|Semester and Year||SP 2010|
|Time||2:00 PM - 3:15 PM|
In this course we will examine the complex and varying experiences of recent immigrant populations. We will explore the perspectives of immigrants who see themselves as outsiders and the experiences of immigrants who see themselves as insiders within a relocated immigrant ethnic culture. We will consider what these perspectives show us about belonging and alienation, about being part of a group or being the "Other." This course asks: What does it mean to be an immigrant today? What logistical, legal, emotional and psychological issues does it entail? What differences are there between 20th century immigrants' experiences and the lives of 21st century transnational immigrants? We will read and discuss fictional accounts drawn from actual immigrants' experiences and will supplement these with numerous historical, anthropological, autobiographical, literary critical and journalistic works. Students will write several essays throughout the semester, which will prepare them for the research paper. Readings may include fiction by Samuel Selvon, Jamaica Kincaid and Jhumpa Lahiri, in addition to theoretical and historical texts by Benedict Anderson and Roger Daniels, among others, as well as social criticism by Barbara Ehrenreich.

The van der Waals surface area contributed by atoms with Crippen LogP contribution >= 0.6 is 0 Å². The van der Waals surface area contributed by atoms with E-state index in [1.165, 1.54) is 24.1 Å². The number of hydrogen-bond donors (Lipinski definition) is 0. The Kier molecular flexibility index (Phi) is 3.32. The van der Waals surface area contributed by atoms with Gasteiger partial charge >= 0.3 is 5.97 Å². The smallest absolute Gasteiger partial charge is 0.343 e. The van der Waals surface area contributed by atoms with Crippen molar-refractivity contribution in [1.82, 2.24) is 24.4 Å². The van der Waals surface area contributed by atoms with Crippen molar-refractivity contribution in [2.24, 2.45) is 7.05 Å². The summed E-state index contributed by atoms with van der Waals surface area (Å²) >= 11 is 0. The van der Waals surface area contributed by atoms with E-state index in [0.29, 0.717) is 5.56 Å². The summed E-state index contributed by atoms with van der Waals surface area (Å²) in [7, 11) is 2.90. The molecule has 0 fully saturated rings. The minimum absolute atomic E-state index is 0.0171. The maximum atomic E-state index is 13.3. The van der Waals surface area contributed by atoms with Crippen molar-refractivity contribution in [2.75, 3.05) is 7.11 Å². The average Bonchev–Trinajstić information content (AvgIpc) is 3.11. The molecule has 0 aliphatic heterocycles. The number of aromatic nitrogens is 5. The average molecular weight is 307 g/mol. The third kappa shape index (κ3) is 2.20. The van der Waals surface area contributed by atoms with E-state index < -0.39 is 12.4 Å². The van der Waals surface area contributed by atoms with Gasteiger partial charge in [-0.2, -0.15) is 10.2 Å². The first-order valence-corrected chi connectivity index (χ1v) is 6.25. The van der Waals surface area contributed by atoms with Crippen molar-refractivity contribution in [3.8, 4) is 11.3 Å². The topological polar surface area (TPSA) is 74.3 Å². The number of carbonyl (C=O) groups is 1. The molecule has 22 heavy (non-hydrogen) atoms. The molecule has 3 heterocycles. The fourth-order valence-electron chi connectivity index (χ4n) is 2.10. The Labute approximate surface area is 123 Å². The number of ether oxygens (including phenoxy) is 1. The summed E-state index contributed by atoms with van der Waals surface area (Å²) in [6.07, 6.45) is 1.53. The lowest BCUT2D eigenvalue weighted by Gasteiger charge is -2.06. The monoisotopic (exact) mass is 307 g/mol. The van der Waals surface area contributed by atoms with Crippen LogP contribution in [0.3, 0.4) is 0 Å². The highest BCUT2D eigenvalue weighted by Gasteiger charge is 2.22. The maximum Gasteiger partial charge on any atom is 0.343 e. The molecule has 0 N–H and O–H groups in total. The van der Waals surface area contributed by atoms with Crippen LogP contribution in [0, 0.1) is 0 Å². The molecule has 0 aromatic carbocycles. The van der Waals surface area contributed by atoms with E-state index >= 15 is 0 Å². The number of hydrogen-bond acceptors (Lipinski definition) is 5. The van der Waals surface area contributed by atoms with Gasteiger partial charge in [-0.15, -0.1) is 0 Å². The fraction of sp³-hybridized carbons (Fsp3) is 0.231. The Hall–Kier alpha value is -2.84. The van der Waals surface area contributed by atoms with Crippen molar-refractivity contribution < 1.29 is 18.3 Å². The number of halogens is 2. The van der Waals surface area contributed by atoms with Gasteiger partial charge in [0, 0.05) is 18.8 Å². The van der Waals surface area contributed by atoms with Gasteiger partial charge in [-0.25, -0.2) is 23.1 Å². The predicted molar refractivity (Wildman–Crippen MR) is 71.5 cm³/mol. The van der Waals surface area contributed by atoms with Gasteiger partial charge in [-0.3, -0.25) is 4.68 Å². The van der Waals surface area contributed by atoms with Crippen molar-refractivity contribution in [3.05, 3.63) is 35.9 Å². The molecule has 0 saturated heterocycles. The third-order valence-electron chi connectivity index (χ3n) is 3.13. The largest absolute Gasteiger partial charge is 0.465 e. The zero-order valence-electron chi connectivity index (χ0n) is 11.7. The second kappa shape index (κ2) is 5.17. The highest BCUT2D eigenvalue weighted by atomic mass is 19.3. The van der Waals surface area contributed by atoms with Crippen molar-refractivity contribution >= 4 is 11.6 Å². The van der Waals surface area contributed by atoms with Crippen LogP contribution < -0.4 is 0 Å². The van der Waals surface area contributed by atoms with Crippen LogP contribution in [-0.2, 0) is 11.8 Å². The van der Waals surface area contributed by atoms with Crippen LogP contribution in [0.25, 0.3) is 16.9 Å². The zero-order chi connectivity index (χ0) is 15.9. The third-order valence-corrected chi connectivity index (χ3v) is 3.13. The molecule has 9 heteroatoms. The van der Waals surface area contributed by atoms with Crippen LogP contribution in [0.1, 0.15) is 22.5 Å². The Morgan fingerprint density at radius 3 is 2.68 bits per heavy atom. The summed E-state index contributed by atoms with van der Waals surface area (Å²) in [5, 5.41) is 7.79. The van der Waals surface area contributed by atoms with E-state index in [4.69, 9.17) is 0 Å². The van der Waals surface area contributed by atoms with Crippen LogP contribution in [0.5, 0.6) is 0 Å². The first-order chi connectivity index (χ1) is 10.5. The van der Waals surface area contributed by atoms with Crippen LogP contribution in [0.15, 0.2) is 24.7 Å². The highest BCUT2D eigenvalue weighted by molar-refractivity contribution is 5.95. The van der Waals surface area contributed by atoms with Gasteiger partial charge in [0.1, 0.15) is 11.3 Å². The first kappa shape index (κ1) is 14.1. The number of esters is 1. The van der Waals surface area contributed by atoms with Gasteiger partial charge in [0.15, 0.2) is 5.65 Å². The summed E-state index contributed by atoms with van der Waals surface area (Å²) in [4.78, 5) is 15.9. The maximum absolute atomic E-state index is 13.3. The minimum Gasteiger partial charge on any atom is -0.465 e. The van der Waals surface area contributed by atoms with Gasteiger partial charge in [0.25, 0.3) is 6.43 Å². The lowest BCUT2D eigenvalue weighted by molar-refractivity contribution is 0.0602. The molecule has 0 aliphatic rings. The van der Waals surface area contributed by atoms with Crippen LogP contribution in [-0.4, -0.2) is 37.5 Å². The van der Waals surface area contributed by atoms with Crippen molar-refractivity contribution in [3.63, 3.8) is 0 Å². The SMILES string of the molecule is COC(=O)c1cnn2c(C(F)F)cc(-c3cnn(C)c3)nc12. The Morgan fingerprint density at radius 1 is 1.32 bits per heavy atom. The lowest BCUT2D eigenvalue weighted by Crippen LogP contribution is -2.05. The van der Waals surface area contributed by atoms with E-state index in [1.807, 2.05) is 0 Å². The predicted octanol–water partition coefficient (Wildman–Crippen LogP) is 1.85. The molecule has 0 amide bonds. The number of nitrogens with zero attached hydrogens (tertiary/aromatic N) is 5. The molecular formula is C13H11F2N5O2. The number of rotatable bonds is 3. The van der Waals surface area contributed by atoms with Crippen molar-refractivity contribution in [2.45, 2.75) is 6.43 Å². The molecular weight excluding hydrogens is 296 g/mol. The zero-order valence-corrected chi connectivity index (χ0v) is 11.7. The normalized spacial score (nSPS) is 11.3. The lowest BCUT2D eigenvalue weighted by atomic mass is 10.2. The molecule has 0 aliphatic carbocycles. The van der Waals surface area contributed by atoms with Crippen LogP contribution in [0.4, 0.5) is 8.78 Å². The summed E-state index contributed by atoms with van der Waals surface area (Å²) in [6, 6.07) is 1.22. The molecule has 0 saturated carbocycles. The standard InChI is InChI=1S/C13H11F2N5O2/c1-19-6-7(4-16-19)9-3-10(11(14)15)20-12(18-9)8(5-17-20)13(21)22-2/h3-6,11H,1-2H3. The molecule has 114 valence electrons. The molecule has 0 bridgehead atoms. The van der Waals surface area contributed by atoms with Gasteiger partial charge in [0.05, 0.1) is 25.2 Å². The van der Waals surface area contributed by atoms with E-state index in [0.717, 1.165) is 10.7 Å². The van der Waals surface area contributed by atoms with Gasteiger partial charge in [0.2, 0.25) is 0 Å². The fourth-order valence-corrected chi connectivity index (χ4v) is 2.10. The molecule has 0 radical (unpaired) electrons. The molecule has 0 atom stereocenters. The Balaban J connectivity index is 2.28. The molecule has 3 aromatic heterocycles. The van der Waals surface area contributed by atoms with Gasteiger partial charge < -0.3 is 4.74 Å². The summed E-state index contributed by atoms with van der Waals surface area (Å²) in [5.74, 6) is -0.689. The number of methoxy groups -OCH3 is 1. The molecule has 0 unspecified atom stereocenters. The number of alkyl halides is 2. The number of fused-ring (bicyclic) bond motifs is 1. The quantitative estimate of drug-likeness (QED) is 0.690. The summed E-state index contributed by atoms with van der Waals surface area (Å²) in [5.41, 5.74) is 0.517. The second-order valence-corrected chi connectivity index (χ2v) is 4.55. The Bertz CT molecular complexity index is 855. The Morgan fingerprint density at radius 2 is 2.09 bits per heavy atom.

First-Year Program: Research Seminars (FIRST-UG)